Let’s talk Tinnitus
As part of Tinnitus Awareness Week on 4th to 10th February, local audiology experts Aston Hearing are calling for greater awareness of the debilitating condition because of the isolation it causes for many sufferers. About 30% of people will experience tinnitus at some point in their lives, with 10% experiencing persistent tinnitus.
Duncan Collet-Fenson, Audiologist and Managing Director of Aston Hearing in Princes Risborough and Amersham says: “The effect that tinnitus can have on your mental health can be truly debilitating, partly because it is so hard to explain it to someone who hasn’t or isn’t going through it. We have had clients across the region whose health, relationships and work lives have been adversely affected by the constant hearing sensation, similar to a persistent ringing, whooshing, humming or buzzing noise.”
Generally, tinnitus is more commonly found in those who already experience hearing loss or hearing problems, but it can affect anyone including children. Tinnitus can be experienced in one or both ears.
“Tinnitus mostly occurs as a result of damage to your ears, so it is vital to take care of your hearing, in the same way that you would protect your eyes. Try not to expose yourself to frequent bursts of loud noises and make sure not to listen to music on your headphones too loudly.”
Nikki Magrath from Amersham experienced tinnitus during a period of total deafness and says: “It was by far the worst part of the whole experience. I expected total deafness to mean living in a silent world, but the reality was totally different. It was distressing to have all conversation and sounds replaced by a raging machine noise inside my head.”
The most common cause of tinnitus is damage and loss of the tiny sensory hair cells in the cochlea of the inner ear. This tends to happen as people age, and it can also result fromprolongedexposure to excessively loud noise. Factors which are known to influence the onset of tinnitus in some people include extreme fatigue, stress, loud environments, as well as many medical conditions such as ear infections, a perforated eardrum, and glue ear. Hearing lossmay coincide with tinnitus.
There is currently no cure for tinnitus, but recent research has suggested that we may be closer to a cure than ever before. Some possible cures that are being developed including implanting an electrode into the neck near the vagus nerve so the patient listens to specific tones, which are paired with the electric pulses emitted from the electrode, causing a type of distraction to diminish the hyperactivity in the part of the brain which is causing the tinnitus. Alternatively, Tinnitus Desensitisation Therapy finds ways to redirect your brain’s attention away from the tinnitus so that you become less aware of the symptoms.
Duncan Collet-Fenson says: “Although research for these studies are still in their infancy, they have shown promising results. We hope that in the next few years these treatments may be available to everyone suffering with this condition but in the meantime, we need to talk about tinnitus and for those who need it to get help.”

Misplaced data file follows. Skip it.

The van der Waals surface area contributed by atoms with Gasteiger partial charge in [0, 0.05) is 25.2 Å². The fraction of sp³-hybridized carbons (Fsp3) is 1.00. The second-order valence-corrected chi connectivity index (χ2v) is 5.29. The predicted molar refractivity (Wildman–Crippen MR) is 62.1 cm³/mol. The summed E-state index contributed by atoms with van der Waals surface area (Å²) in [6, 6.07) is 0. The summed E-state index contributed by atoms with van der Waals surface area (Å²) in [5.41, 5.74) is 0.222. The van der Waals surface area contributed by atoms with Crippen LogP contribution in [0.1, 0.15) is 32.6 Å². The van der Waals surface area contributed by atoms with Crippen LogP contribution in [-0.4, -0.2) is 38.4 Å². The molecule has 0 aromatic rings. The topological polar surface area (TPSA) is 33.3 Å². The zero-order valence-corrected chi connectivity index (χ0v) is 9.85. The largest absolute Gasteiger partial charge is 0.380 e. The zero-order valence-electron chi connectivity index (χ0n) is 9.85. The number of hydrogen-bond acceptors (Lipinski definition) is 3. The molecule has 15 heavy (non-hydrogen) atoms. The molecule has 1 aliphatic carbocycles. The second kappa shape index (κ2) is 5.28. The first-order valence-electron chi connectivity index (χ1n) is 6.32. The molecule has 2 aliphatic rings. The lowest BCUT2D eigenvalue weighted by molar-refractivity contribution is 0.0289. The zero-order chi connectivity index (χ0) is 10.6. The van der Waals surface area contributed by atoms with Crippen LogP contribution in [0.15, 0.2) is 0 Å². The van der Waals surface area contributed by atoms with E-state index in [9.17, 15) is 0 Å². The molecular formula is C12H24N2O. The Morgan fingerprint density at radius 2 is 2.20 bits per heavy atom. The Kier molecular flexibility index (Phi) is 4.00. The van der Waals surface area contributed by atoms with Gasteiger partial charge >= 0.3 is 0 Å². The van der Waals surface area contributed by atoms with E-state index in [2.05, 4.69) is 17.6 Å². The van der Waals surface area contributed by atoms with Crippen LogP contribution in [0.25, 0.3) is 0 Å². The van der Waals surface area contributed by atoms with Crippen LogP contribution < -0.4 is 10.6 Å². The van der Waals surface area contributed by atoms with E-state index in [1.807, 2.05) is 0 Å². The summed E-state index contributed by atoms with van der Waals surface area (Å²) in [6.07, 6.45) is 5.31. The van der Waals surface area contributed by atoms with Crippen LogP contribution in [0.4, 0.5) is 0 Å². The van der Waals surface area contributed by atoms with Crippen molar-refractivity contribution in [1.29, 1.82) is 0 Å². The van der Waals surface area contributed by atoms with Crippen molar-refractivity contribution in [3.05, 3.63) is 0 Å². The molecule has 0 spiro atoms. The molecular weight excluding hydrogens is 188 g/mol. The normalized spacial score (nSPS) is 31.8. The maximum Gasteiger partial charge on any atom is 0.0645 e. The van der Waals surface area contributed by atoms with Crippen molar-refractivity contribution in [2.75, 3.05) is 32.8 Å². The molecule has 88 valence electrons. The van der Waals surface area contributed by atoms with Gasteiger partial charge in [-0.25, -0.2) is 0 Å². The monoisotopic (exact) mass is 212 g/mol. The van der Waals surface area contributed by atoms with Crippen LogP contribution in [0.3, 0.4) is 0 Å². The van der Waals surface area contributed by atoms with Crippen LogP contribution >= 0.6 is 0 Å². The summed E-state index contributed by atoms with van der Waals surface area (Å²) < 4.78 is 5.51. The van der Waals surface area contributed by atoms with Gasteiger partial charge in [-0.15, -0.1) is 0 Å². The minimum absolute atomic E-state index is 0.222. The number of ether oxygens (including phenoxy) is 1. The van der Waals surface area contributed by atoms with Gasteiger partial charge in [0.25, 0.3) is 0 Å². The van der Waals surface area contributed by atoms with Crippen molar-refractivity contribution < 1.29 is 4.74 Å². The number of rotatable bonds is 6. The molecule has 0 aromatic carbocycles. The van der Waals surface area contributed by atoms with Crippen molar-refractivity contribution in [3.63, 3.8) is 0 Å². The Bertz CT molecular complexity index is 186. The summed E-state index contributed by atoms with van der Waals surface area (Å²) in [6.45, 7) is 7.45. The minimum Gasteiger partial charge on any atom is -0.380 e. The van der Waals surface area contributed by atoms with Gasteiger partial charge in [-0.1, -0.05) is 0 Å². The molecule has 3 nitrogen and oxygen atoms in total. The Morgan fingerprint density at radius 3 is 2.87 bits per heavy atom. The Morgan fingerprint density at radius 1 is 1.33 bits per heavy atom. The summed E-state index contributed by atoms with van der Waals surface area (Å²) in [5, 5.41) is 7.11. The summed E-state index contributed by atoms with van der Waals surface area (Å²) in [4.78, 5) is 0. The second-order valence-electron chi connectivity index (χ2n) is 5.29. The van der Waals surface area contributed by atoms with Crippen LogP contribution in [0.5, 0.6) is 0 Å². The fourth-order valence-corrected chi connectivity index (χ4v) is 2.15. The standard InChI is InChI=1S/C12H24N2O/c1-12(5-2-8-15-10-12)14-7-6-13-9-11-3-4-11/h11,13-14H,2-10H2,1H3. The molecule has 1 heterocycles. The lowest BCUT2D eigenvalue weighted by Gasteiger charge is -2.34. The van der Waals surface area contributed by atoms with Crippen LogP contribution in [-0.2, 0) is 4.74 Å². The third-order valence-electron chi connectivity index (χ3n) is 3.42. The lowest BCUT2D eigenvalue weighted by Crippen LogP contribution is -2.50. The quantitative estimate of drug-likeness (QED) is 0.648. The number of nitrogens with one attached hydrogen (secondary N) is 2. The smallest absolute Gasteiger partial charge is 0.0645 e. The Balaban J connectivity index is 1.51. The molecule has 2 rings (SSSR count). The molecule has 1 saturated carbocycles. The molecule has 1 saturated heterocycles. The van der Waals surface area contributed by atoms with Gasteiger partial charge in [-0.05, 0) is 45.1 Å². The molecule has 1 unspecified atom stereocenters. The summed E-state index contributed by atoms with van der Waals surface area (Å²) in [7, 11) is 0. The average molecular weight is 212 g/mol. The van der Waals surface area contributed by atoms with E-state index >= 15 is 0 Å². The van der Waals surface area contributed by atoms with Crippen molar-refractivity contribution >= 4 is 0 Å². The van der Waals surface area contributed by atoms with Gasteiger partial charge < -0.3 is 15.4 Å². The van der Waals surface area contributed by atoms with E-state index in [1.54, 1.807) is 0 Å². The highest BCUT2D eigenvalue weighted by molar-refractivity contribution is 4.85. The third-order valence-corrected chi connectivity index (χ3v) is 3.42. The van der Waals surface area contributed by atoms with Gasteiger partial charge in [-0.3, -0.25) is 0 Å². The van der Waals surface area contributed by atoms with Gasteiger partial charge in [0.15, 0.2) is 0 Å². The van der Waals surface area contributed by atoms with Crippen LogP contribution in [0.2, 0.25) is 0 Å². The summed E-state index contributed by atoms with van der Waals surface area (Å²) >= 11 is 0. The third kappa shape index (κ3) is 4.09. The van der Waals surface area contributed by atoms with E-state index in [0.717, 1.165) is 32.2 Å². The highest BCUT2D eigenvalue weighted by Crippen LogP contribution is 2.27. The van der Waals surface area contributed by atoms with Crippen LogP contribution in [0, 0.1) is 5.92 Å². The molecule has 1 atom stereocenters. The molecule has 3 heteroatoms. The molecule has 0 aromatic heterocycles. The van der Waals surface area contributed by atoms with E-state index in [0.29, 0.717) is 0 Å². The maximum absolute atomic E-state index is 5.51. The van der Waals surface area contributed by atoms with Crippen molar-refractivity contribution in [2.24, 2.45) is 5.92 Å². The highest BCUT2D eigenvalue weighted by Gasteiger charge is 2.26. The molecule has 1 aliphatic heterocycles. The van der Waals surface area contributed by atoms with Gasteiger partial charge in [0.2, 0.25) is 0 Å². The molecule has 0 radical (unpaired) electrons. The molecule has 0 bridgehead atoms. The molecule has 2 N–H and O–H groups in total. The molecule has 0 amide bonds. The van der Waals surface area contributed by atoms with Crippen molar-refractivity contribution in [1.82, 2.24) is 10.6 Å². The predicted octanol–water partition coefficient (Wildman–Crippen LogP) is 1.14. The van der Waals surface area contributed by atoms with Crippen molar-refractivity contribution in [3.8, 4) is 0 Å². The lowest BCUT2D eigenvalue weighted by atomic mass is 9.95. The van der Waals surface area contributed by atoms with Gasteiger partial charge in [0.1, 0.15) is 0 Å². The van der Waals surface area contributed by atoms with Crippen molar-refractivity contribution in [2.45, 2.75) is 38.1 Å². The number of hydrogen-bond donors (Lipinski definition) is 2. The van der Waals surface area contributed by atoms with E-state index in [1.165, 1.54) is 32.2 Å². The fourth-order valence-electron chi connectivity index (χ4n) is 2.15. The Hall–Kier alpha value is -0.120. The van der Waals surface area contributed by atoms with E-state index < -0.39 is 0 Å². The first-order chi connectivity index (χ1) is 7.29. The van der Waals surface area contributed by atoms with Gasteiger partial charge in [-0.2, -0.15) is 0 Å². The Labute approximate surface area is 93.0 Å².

Duncan Collet-Fenson’s top tips to deal with tinnitus:-
- Seek Help – Tinnitus is a complex condition and the best approach is to firstly quickly seek specialist audiology support either via your GP or privately to obtain advice and information on how to help manage tinnitus and its side effects.
- Counselling – Since tinnitus is very closely related to emotional stress counselling can often help, especially when tinnitus is significantly impacting your mental health and well-being. Studies have shown that those who usually suffer from short-term tinnitus are likely to be experiencing high levels of stress during that time period.
- Hearing Devices – It is estimated that 80% of tinnitus cases are accompanied by some degree of hearing loss. Hearing aids enhance the sounds you want to hear, such as voices and music, which can appear to lessen the noises associated with tinnitus.
- Sound Therapy – Tinnitus is usually more noticeable during the evening whilst lying in bed when it’s quiet, so other background noises are known to aid sleep include a ticking clock, soft music, pleasant white noise or a quiet television.
- Speak to someone – Tinnitus can at times be very trying on our mental health. Tinnitus sufferers can feel alone and distant from those who hear normally. Talk to your friends, family and colleagues about how you feel, which will also help them better understand your situation. Sometimes joining a specialist tinnitus forum may help so you can talk to others going through the same thing.
- Getting used to it – It is much easier said than done but if your tinnitus doesn’t go away then most likely it will be something you get used to living with. Get help and take all the time you need. Tell your school or workplace so they can understand how to help you. If you are studying for example you may be given longer time to do your exams.